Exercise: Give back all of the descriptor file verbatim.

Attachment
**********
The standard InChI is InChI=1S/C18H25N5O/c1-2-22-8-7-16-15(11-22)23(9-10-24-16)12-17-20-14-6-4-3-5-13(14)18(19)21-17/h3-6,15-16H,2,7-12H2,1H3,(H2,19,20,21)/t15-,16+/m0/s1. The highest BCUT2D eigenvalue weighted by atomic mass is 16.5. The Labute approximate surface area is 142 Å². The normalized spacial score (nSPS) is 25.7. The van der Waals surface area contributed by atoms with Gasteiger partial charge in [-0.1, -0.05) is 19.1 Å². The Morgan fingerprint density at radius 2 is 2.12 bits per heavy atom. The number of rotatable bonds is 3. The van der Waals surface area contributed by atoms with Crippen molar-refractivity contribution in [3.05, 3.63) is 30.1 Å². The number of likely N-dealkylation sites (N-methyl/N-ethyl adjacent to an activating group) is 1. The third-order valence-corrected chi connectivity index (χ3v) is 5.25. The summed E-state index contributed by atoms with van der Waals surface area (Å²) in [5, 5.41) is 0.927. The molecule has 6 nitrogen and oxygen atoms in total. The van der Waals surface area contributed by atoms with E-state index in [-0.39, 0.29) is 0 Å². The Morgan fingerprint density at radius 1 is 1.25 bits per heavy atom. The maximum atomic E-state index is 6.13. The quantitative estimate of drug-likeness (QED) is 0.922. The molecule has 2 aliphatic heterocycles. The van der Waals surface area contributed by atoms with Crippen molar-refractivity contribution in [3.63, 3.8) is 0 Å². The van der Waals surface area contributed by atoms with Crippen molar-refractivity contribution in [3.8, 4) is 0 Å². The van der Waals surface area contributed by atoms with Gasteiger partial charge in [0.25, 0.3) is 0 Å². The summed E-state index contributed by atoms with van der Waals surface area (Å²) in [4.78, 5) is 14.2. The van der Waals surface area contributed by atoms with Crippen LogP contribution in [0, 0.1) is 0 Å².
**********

The standard InChI is InChI=1S/C18H25N5O/c1-2-22-8-7-16-15(11-22)23(9-10-24-16)12-17-20-14-6-4-3-5-13(14)18(19)21-17/h3-6,15-16H,2,7-12H2,1H3,(H2,19,20,21)/t15-,16+/m0/s1. The highest BCUT2D eigenvalue weighted by atomic mass is 16.5. The Labute approximate surface area is 142 Å². The normalized spacial score (nSPS) is 25.7. The van der Waals surface area contributed by atoms with Gasteiger partial charge in [-0.1, -0.05) is 19.1 Å². The Morgan fingerprint density at radius 2 is 2.12 bits per heavy atom. The number of rotatable bonds is 3. The van der Waals surface area contributed by atoms with Crippen molar-refractivity contribution in [3.05, 3.63) is 30.1 Å². The number of likely N-dealkylation sites (N-methyl/N-ethyl adjacent to an activating group) is 1. The third-order valence-corrected chi connectivity index (χ3v) is 5.25. The summed E-state index contributed by atoms with van der Waals surface area (Å²) in [5, 5.41) is 0.927. The molecule has 6 nitrogen and oxygen atoms in total. The van der Waals surface area contributed by atoms with E-state index in [-0.39, 0.29) is 0 Å². The Morgan fingerprint density at radius 1 is 1.25 bits per heavy atom. The maximum atomic E-state index is 6.13. The quantitative estimate of drug-likeness (QED) is 0.922. The molecule has 2 aliphatic heterocycles. The van der Waals surface area contributed by atoms with Crippen molar-refractivity contribution in [3.63, 3.8) is 0 Å². The van der Waals surface area contributed by atoms with Crippen molar-refractivity contribution in [3.8, 4) is 0 Å². The van der Waals surface area contributed by atoms with Gasteiger partial charge in [0.25, 0.3) is 0 Å². The summed E-state index contributed by atoms with van der Waals surface area (Å²) in [4.78, 5) is 14.2. The van der Waals surface area contributed by atoms with Crippen LogP contribution in [0, 0.1) is 0 Å².